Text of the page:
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I know that, If $(f_n)$ is Sequence of continuous functions on interval $I$ that converges uniformly on $I$ to function $f$ and If $(x_n)\subset I$ converges to $x_0\in I$ then,

$$lim(f_n(x_n))=f(x_0)$$

My question: Is the other direction holds? I mean, is the following is true?

Let $(f_n)$ be Sequence of continuous functions on $I$ and If for $c\in I$ we have, for every Sequence $(x_n)$ in $I$ that conveges to $c$, $lim(f_n(x_n))=f(c)$ then, Sequence $(f_n)$ converges uniformly to $f$ on $I$?

Please help...

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Not true on the interval $(-\infty,\infty)$: let $$f_0(x) = \begin{cases} 0 & x<0, \\ x & 0\le x<1,\\ 1 & x\ge 1\end{cases}$$ And then set $f_n(x) := f_0(x-n)$. We have $f_n \to 0=:f$ pointwise, but not uniformly. Yet if $x_n\to c$, then $x_n$ is bounded, so there is some $M$ where $x_n < M$ for all $n$. Then for all $n>M$, $f_n(x_n)=0= f(c)$.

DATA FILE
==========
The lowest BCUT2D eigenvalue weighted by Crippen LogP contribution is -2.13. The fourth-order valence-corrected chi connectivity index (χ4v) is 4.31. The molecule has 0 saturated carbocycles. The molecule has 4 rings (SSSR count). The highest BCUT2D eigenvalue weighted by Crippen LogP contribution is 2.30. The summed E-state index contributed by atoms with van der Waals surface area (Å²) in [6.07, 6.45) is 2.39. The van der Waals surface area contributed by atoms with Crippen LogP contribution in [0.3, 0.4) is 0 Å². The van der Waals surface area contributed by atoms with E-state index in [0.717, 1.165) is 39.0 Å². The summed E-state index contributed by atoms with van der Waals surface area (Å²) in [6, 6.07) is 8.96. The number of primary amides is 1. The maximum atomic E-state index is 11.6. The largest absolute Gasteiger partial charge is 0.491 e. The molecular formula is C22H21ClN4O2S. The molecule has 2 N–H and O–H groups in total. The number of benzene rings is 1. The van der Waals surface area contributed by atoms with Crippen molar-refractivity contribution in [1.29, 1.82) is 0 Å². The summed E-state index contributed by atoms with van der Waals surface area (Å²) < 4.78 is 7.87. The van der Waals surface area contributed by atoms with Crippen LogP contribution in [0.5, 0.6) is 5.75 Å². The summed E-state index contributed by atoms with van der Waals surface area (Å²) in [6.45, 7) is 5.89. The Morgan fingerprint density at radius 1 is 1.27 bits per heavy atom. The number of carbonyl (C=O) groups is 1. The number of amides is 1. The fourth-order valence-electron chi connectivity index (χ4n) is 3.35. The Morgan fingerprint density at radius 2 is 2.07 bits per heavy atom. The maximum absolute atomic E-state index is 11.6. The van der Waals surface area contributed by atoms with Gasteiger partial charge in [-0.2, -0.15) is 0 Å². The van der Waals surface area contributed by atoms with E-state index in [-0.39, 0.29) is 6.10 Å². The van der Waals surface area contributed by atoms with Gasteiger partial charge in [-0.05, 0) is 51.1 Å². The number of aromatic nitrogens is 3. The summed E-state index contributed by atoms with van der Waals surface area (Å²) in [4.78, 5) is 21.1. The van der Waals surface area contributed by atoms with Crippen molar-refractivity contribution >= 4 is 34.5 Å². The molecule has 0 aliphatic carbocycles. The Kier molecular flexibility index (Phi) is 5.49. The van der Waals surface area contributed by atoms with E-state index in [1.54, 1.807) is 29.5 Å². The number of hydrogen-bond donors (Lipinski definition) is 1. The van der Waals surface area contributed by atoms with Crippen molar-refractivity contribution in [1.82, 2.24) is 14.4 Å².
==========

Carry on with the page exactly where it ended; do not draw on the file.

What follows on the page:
The same example works on $[0,\infty)$.

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  • $\begingroup$ Sir, could please add details. For me i am not able to prove pointwise convergence of $f_n$ to $0$ (as the definition of Sequence $f_n$ is not clear to me). And how $f_n(x_n)=0$ as there is no information about $x_n$? $\endgroup$ Jan 14 at 5:19
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    $\begingroup$ @AkashPatalwanshi $f_n(x) = f_0(x-n) $ is zero if $x<n$. Taking $n\to \infty$ covers every possible $x$. The information I used about $x_n$ is that it is convergent and therefore bounded $\endgroup$ Jan 14 at 5:35
  • $\begingroup$ Sir, just one last difficulty. what i am getting by your definition is $f_n(x_n) = \begin{cases} 0 & x_n-n<0, \\ x_{n}-n & 0≤x_n-n<1,\\ 1 & x_n-n\ge 1\end{cases}$ but from this how we get $f_n(x_n)=0$ when $n>max(N,1+|c|)$. please help. $\endgroup$ Jan 14 at 8:28
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    $\begingroup$ @AkashPatalwanshi this is simpler - $x_n$ is convergent and therefore bounded, so for some $M$, $x_n<M$ for all $n$. Therefore $x_n ≤ M < n $ for all $n>M+1$ and therefore $f_n(x_n) = 0$. $\endgroup$ Jan 14 at 9:58

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